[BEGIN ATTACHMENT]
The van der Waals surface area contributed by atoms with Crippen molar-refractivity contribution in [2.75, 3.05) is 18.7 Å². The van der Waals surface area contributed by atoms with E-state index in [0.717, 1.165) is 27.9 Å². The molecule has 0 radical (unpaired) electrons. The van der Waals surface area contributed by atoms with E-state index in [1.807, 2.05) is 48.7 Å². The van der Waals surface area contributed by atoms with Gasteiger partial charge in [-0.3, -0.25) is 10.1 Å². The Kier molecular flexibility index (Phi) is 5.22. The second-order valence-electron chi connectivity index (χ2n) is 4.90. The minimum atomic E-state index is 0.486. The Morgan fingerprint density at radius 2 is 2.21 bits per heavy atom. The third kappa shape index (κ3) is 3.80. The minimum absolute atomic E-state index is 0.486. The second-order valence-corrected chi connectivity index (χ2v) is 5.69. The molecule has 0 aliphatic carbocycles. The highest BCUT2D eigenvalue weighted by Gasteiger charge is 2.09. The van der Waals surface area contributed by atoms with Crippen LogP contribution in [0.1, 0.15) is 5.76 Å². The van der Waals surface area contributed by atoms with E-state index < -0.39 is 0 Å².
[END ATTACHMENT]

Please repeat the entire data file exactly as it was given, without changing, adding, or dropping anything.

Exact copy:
The van der Waals surface area contributed by atoms with Crippen molar-refractivity contribution in [2.75, 3.05) is 18.7 Å². The van der Waals surface area contributed by atoms with E-state index in [0.717, 1.165) is 27.9 Å². The molecule has 0 radical (unpaired) electrons. The van der Waals surface area contributed by atoms with E-state index in [1.807, 2.05) is 48.7 Å². The van der Waals surface area contributed by atoms with Gasteiger partial charge in [-0.3, -0.25) is 10.1 Å². The Kier molecular flexibility index (Phi) is 5.22. The second-order valence-electron chi connectivity index (χ2n) is 4.90. The minimum atomic E-state index is 0.486. The Morgan fingerprint density at radius 2 is 2.21 bits per heavy atom. The third kappa shape index (κ3) is 3.80. The minimum absolute atomic E-state index is 0.486. The second-order valence-corrected chi connectivity index (χ2v) is 5.69. The molecule has 0 aliphatic carbocycles. The highest BCUT2D eigenvalue weighted by Gasteiger charge is 2.09. The van der Waals surface area contributed by atoms with Crippen LogP contribution in [0.1, 0.15) is 5.76 Å². The van der Waals surface area contributed by atoms with E-state index < -0.39 is 0 Å².